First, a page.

Unfurnished tenancy is governed by the law of 6 July 1989. The landlord must abide by the conditions set forth in this law.
Characteristics of Decent Housing (Decree No. 2002-120 of 30 January 2002)
The accommodation must comprise a liveable floor area of no less than 9 square metres above which a ceiling height of at least 2.20 metres, or otherwise a living space of at least 20 cubic metres. The accommodation must be equipped with heating, electric and gas installations that comply with safety regulations. If the property consists of only one room, its sanitary facility may be limited to a WC located outside the flat.
Definition of furnished accommodation
The law of 1989, which explicitly excluded furnished tenancy from its purview, imposes however certain requirements when the dwelling constitutes the primary residence of the tenant. A written tenancy agreement is required. A dwelling unit (house, flat, a spare or independent room) is considered furnished when the premises contain the proper and necessary furniture for everyday life: table, bed, storage, cookware, refrigerator, hot plates, etc. Sheets and linens are the responsibility of the tenant.
A standard tenancy agreement must contain the following
- Name and address of the landlord and/or agent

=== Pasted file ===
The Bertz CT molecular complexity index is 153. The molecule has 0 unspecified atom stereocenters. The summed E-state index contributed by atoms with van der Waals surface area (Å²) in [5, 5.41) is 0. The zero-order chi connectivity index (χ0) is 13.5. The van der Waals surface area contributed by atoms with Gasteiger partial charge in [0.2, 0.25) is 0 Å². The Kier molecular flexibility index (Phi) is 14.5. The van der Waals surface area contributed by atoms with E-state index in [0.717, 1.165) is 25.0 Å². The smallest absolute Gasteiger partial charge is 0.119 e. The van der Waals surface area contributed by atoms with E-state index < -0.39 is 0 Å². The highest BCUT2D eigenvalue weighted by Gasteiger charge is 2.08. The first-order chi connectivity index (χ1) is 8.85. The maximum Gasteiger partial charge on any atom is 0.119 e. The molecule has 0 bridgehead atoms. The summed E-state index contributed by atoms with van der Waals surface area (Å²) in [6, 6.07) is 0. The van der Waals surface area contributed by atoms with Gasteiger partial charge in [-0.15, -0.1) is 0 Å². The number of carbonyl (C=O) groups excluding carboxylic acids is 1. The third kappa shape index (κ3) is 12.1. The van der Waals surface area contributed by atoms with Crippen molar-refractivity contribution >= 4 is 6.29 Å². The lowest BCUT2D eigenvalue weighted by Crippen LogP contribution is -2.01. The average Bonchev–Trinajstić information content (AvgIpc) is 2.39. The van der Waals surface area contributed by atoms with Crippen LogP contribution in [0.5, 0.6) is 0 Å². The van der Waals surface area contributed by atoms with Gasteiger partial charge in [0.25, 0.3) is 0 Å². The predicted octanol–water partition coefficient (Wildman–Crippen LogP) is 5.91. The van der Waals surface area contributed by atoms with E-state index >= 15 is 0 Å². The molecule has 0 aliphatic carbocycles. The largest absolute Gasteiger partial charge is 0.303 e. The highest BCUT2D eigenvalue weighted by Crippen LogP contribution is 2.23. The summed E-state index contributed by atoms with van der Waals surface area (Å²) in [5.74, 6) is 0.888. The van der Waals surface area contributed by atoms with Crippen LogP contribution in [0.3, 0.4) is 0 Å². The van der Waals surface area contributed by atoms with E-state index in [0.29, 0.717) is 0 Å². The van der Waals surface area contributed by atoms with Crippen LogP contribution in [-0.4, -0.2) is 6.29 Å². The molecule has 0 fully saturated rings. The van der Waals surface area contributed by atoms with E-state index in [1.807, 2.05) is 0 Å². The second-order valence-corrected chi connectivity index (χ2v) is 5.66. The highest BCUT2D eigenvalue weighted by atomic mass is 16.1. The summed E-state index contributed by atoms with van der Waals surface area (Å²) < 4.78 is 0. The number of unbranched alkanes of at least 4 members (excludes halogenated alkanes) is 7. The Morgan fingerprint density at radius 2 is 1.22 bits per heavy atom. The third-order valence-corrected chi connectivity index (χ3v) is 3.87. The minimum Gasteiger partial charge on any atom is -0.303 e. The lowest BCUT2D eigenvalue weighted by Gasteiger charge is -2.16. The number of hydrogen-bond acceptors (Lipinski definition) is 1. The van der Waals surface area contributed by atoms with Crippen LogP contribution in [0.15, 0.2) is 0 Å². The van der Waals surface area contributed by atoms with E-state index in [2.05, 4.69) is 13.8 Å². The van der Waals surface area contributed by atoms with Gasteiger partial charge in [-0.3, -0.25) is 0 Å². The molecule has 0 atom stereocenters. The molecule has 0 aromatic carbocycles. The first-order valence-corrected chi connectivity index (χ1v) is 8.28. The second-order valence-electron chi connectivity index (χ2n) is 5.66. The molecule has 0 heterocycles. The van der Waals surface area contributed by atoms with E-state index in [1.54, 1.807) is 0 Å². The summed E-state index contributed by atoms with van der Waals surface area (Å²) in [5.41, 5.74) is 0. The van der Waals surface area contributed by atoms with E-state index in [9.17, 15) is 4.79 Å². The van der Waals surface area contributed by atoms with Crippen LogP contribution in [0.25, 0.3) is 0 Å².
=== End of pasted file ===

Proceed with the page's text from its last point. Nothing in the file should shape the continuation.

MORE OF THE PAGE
- Start date and duration of the tenancy period
- Description of the property and annexes
- List of common areas
- Use of the property (residential, professional or mixed)
- Amount for rent payable and the date that it is due each month
- Amount for service charges
- Deposit amount (limited to one month's rent excluding service charges; it cannot be changed during the course nor when renewing the tenancy)
For the landlord
- Make the property available to the tenant and maintain it in a good state of repair
- Keep the premises fit for habitation in accordance to the tenancy agreement
- Ensure that the tenant has quiet enjoyment of the premises
- Guarantee the tenant against all vices and defects on the premises that prevent or diminish their use
For the tenant
- Pay the rent and services charges
- Use the premises peacefully and refrain from activities that could harm or disturb the peace of the neighbourhood, including noise
- Pay for damages, unless attributable to force majeure or the landlord
- Take out housing insurance (including coverage for fire and water damage)
Please note: if you are required by the landlord to pay a holding deposit fee and sign a reservation agreement, the latter agreement must include a detailed description of the accommodation, the rent amount, the length of the tenancy, as well as the conditions for a refund of the amount paid, should you change your mind.